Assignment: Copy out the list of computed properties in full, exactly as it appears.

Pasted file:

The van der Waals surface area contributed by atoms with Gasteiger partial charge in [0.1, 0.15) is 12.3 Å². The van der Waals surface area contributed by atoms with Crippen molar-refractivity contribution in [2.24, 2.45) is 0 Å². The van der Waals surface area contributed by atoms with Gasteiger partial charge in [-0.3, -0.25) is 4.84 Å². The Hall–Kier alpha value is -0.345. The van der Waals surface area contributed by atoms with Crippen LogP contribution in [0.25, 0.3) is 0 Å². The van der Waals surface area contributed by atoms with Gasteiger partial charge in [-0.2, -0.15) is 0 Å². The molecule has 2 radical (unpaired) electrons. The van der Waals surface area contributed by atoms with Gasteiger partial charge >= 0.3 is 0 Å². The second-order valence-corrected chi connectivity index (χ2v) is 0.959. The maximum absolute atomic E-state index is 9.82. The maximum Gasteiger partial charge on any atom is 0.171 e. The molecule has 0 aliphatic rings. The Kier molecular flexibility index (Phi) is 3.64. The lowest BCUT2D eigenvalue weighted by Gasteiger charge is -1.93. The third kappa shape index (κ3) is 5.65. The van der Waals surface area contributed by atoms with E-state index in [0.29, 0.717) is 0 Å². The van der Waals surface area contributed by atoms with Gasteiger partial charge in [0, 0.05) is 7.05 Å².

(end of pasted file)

The van der Waals surface area contributed by atoms with Gasteiger partial charge in [0.1, 0.15) is 12.3 Å². The van der Waals surface area contributed by atoms with Crippen molar-refractivity contribution in [2.24, 2.45) is 0 Å². The van der Waals surface area contributed by atoms with Gasteiger partial charge in [-0.3, -0.25) is 4.84 Å². The Hall–Kier alpha value is -0.345. The van der Waals surface area contributed by atoms with Crippen LogP contribution in [0.25, 0.3) is 0 Å². The van der Waals surface area contributed by atoms with Gasteiger partial charge in [-0.2, -0.15) is 0 Å². The molecule has 2 radical (unpaired) electrons. The van der Waals surface area contributed by atoms with Gasteiger partial charge >= 0.3 is 0 Å². The second-order valence-corrected chi connectivity index (χ2v) is 0.959. The maximum absolute atomic E-state index is 9.82. The maximum Gasteiger partial charge on any atom is 0.171 e. The molecule has 0 aliphatic rings. The Kier molecular flexibility index (Phi) is 3.64. The lowest BCUT2D eigenvalue weighted by Gasteiger charge is -1.93. The third kappa shape index (κ3) is 5.65. The van der Waals surface area contributed by atoms with E-state index in [0.29, 0.717) is 0 Å². The van der Waals surface area contributed by atoms with Gasteiger partial charge in [0, 0.05) is 7.05 Å².